Fearless Nomad: Rukiya McNair [Bali, Indonesia]

It’s not easy to run a business or develop a community anywhere  but Rukiya McNair is doing both in her host culture in Bali, Indonesia. Learn more about this adventurous mother as she shares the successes of raising kids, the challenges of being an entrepreneur, the need for community abroad.

Share your background. Has travel always been a part of your story or is this a relatively new development for you?

I’m from a suburb by the name of Oakdale approximately 15 minutes outside of the city of Pittsburgh, Pennsylvania. Growing up, my father worked for USAir, now US Airways, so I had the unique opportunity to travel with my family more frequently than your average American.

What led you to Indonesia?

This is my second time living in Indonesia, actually. I taught English as a second language in Jakarta from 2007 to 2008 . Indonesia initially intrigued me because of its culture, such as the language and food.  I moved to Bali from 2013-2015 and will be heading back to live in Jakarta in a few weeks.

How has the experience been for you and your family?

This experience has been great, in my opinion. My children are learning at very young ages that they are global citizens; for instance, in Bali they learned how important it is to treat the earth with love and respect,not to litter, and the importance of being kind to others regardless of their background. They learned the universal language of meditation and yoga.  Aside from the continental U.S. my children have lived in Puerto Rico, US Virgin Islands, Indonesia and Bahrain.

What have you learned as a parent raising children abroad?  

Some of the successes of raising children abroad are having the ability to expose them to different people and cultures. My children are more willing to try to new things than many children their ages and I think that is partly because they have been exposed to travel and have been immersed in different cultures. There are also challenges of course, such as my children being away from family in the United States, but we do a lot of video chatting, which makes it easier than it would have been in the past.

McNair
Image: Rukiya McNair

Describe Culture Cloz and the experience of operating a business in a foreign country.

Culture Cloz first opened its doors in 2013 in the East Liberty area of Pittsburgh, Pennsylvania. It is a global business with a focus on style, and handmade and  fair trade goods. It is a place where you will find high quality, bright, fun, sophisticated and culturally expressive clothing, shoes, accessories, natural hair care products and more. The store is now based in Bali, Indonesia.

Operating a business in Bali has its ups and downs just like it would anywhere else.

The biggest obstacle in Indonesia in particular is working with visa agents and immigration in regards to obtaining the correct (business or work) visa. The truth is, you cannot trust everyone. Visa agents are not always honest and business owners have the potential to lose a lot of money if they are not careful and wise in choosing the correct agent. Also, laws are constantly changing in Indonesia in regards to visa requirements so that can definitely add stress to any situation.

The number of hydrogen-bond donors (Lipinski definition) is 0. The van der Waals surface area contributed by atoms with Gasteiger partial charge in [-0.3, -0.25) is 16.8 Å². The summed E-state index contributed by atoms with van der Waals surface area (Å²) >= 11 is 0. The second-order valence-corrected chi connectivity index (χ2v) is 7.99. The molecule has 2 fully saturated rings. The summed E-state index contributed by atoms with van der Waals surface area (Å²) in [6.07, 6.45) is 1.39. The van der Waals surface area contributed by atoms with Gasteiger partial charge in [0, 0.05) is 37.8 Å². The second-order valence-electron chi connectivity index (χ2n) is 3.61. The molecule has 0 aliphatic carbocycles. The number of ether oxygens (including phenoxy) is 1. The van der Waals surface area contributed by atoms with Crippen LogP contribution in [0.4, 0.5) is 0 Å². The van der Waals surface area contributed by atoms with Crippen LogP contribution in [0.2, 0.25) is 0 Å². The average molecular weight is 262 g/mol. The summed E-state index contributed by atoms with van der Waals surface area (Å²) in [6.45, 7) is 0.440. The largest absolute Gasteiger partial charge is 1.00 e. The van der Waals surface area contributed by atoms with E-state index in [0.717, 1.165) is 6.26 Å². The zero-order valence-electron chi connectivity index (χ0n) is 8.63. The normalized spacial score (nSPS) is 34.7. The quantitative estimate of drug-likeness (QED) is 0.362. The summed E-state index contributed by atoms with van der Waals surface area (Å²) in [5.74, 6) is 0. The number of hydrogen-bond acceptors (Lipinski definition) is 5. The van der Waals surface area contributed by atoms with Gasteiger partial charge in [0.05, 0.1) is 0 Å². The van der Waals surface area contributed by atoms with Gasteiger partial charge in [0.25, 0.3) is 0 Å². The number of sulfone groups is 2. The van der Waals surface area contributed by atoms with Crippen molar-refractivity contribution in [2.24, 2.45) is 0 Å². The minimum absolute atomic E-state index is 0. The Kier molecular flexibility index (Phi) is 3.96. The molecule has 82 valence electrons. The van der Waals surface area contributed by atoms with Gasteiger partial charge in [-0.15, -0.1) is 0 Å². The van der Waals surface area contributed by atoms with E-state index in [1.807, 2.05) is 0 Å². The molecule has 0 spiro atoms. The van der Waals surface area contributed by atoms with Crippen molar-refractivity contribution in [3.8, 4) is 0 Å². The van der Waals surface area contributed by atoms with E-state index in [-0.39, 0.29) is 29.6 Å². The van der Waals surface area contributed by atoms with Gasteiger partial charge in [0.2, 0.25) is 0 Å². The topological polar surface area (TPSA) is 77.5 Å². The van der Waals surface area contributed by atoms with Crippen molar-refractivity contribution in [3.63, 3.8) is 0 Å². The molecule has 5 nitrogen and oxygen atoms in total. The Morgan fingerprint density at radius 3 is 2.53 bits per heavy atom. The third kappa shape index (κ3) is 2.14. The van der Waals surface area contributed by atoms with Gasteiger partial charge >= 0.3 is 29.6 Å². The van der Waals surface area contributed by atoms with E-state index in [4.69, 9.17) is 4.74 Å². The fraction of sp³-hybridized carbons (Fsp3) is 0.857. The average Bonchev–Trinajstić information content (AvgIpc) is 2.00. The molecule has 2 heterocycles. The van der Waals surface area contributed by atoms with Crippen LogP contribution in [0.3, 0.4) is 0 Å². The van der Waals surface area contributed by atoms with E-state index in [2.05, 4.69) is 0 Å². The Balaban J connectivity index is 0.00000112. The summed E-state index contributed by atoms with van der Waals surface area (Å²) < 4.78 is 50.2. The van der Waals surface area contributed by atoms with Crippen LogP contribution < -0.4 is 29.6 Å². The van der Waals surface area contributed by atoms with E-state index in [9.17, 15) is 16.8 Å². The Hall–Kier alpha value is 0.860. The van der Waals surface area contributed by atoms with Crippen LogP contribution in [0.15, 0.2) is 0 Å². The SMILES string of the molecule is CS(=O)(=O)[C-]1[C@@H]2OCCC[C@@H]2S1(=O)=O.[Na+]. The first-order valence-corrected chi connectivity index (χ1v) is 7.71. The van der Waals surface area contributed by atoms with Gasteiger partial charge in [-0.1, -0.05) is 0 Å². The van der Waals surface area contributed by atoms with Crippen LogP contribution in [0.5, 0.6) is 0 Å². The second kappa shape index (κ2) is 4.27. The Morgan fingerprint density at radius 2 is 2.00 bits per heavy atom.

You’re the founder of Brothas and Sistas Living in Indonesia. What prompted the creation of the group?

The group was created because I saw a need for a safe space in regards to Black people who are living in and frequently visiting Indonesia. There are Brothas & Sistas groups for a number of countries, and I thought that Indonesia definitely had the number to start such a group… so, why not? The cost to start a FB group is free and when it comes to being Black and living abroad I always tend to gravitate towards the phrase, “If you build it, they will come.”

So I built a group for Black people of African descent who live in, plan on living in, used to live in Indonesia. In the group we:

  • Have conversations about topics concerning Black people in Indonesia
  • Share photos, laughable moments and frustrations
  • Participate in annual (or more depending on member locations) meetups to just relax and have fun get to know each other
  • Network with each other in order to create or find income revenue opportunities
  • Find travel buddies

Another goal of the 192-member group is to eventually make a trip to Papua, Indonesia to build networks with our Papuan brothers and sisters.

What have you learned the most about yourself, living as an expat?

As an expat I have  learned the importance of patience in all situations,  from waiting on visa approval to waiting in line at the grocery store. Patience is key when globetrotting. I have also experienced firsthand that anti-blackness is an issue that I will face around most of the globe.  For instance, in Indonesia skin lightening is popular. Walking into stores and mini-marts you will find that most soaps and even deodorants have skin lightening chemicals added to them. There are commercials all day on television advertising skin lightening creams and soaps as well.

There is most definitely a difference between anti-blackness and ignorance though. One is a choice and the other is lack of exposure. So, I do try to keep an open-mind in most situations and sometimes it will end up as a learning experience for everyone involved.

What’s one must have experiences while in Indonesia?

I would have to say one must have experience in Ubud is visiting the Tegallalang rice terraces. Outside of Ubud, I would say to definitely check out the Agung Show at the Bali Safari and Marine Park!

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